We will follow the changes in growth, photosynthesis, photorespiration,
and morphology of the two species as well as changes in the atmospheric
concentrations of oxygen and carbon dioxide in the closed experimental
system. The results will be analyzed within the context of crop
production and adaptations under scenarios of global warming and
the increase in carbon dioxide and other green house gases.
Clark - Mentor
Gotelli, Nicholas J. (1995) A primer in ecology. Sinauer Associates,
Inc: Sunderland, Massachusetts. Chapter 1: Exponential growth; Chapter
2: Logistic growth; Chapter 5: Competition; Chapter 6: Predation
(1995) Return to the wild. New Scientist, 14 January: 35-38.
(1995) Wolf's howl heralds change for old haunts. The New York Times,
31 January: C1, C4.
(1987) Recall to the wild: wolf reintroduction in Europe and North
America. Trends in Ecology and Evolution, vol 2, no. 6: 146-147.
"In my module, we will be exploring the feedback loops inherent
in the biological processes of competition and predation. We will
do this through a study of wolf reintroductions into areas of their
former ranges in which they have gone extinct, by both collecting
our own "data" (using simple computer simulations), and also reading
about data collected by scientists in the field.
We will begin
by learning about how ecologists model these processes. We will
then implement these models in simple computer simulations of the
Yellowstone ecosystem, to predict what the impact of such a reintroduction
might be. Next, we will have a debate based on the results of the
simulations, as well as articles I will provide, with half of the
participants taking the side pro-introduction and half against.
Finally, we will read about what has actually happened since some
reintroductions have taken place, to learn about what the models
did and didn't predict well, both in terms of scientific as well
as larger social/economic issues.
This is why
I have deliberately provided you with older articles to read in
preparation for this project; I don't want to bias your thinking
too much before you do the simulations! Also, please don't be dismayed
by the amount of reading I have suggested from Gotelli. Try just
to get the main concepts without getting bogged down in the details
of the equations. I will spend the first part of the project going
over the material in a way that I hope will allow participants to
understand population growth, competition, and predation in a more
intuitive way than mathematical equations might allow."
Dobson - Lecturer
Author: Andrew P. Dobson
Title: Conservation and Biodiversity
ISBN: 0-7167-5057-0 (hard cover); 0-7167-6032-0 (paperback) @1996,
1998 by Scientific American Library
Distributed by: - W. H. Freeman and Company, 41 Madison Avenue,
New York, NY 10010 -Houdsmills, Basingstoke, rg21 6XS, England
Rodriguez, J.P.; Roberts, W.M.; Wilcove, D.S.; Geographic Distribution
of Endangered Species in the United States. Science, 24 January
1997, Vol. 275, pp 550-553.
Why We Need the Fig Wasp. Time, November 1997, pp 56-57.
‘Hot Spots’ and Endangered Species: New Directions for Public Policy.
Chronicle of Higher Education, October 31, 1997, p B6-B7.
"1999 State of The World"
Falkowski - Lecturer
Ethics, Policy, and Logistics of Geo engineering. Atmosphric CO2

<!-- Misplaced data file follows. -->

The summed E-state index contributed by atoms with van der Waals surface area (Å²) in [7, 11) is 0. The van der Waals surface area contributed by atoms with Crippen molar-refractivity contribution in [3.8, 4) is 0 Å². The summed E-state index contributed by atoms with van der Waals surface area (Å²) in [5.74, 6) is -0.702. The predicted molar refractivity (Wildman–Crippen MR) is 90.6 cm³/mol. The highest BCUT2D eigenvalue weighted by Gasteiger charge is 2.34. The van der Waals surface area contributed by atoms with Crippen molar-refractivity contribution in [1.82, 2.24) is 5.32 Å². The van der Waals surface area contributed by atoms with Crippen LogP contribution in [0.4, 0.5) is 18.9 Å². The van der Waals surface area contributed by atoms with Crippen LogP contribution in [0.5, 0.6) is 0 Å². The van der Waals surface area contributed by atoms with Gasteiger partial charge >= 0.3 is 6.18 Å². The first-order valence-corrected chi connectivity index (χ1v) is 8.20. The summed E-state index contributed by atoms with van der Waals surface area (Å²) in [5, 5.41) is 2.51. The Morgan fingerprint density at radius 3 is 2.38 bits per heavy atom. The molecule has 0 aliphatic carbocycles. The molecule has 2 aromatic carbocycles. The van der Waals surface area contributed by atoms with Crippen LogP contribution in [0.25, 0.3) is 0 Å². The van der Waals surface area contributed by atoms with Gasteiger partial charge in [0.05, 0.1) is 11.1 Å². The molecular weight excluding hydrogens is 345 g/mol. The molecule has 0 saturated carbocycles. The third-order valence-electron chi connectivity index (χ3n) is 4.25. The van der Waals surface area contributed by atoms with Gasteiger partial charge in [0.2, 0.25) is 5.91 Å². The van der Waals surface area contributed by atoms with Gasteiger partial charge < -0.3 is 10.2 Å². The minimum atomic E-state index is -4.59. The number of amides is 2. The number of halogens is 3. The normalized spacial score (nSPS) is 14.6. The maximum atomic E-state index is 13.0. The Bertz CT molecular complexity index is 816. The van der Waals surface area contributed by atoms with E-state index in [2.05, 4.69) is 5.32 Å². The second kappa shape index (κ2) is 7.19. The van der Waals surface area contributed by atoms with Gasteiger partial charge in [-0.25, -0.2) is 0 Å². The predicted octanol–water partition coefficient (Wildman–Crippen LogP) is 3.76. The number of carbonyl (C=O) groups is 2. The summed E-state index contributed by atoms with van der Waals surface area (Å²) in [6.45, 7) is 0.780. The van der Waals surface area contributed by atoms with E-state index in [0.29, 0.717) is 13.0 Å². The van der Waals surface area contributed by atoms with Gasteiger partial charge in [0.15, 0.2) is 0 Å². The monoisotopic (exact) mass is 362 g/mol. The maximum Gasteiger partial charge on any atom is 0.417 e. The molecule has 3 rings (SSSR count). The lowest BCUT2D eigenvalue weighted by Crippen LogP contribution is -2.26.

Gao - Mentor
UV Effect on
Planning Sustainable Communities: Using Geographic Information Systmes
for Siting Environmentally Responsible Development.
lab uses Geographic Information Systems (GIS) as a tool for siting
a new development. Lab participants will use a vast bank of digital
environmental data for locating sufficient housing, shopping, and
office space to accommodate 1.000 new residences for study area.
Participants are expected to familiarize themselves before the lab
commences with the basic of environmental planning, wetland protection,
farmland preservation and habitat protection. Teams will be created
to develop criteria as they see fit for siting the proposed development
on a manner which will have the least impact on the environment.
This lab will
provide instructional training in Arcview GIS, environmental problem
solving, spatial data modeling & production of presentation
graphics. Final projected will be evaluated for effectiveness of
design, GIS problem solving approach, thoroughness of solutions,
and overall creativity.
Outline of lab
- Lab orientation
- Login, user
- LAB #1- Intro
- lecture introducing
problems set for final project
- LAB#2- Basics
Analysis with GIS
- Group meeting
to plan final project
lecture of lab #3
- LAB#3- Geoprocessing
data, buffer & overlay
- Map creation
- Getting the
data you need
of lab #4
- LAB #4- Spatial
analysis & suitability modeling
- Group meeting
to plan final project.
Design with Nature, 1992, Ian McHarg; J. Wiley, pub.
Time, Feb. 22, 1999 Vol 153(7) “Heroes for the Planet”
"Human Sprawl: Land and the Implications for Global and Regional
Scale Environmental Use."
In recent decades
suburban development has led to vast changes to landscape in many
areas. This change has incurred a great cost to the environment
through loss of wetlands, habitat destruction, loss of prime farmlands
and forest fragmentation. At the same time once vibrante cities
are in a state of decay while sprawl presses further into the countryside.
Protection of the remaining open spaces is an important challenge
as we move into the 21st century.
need a place to live and work and the forces of development will
likely continue to change the landscape for the foreseeable futures.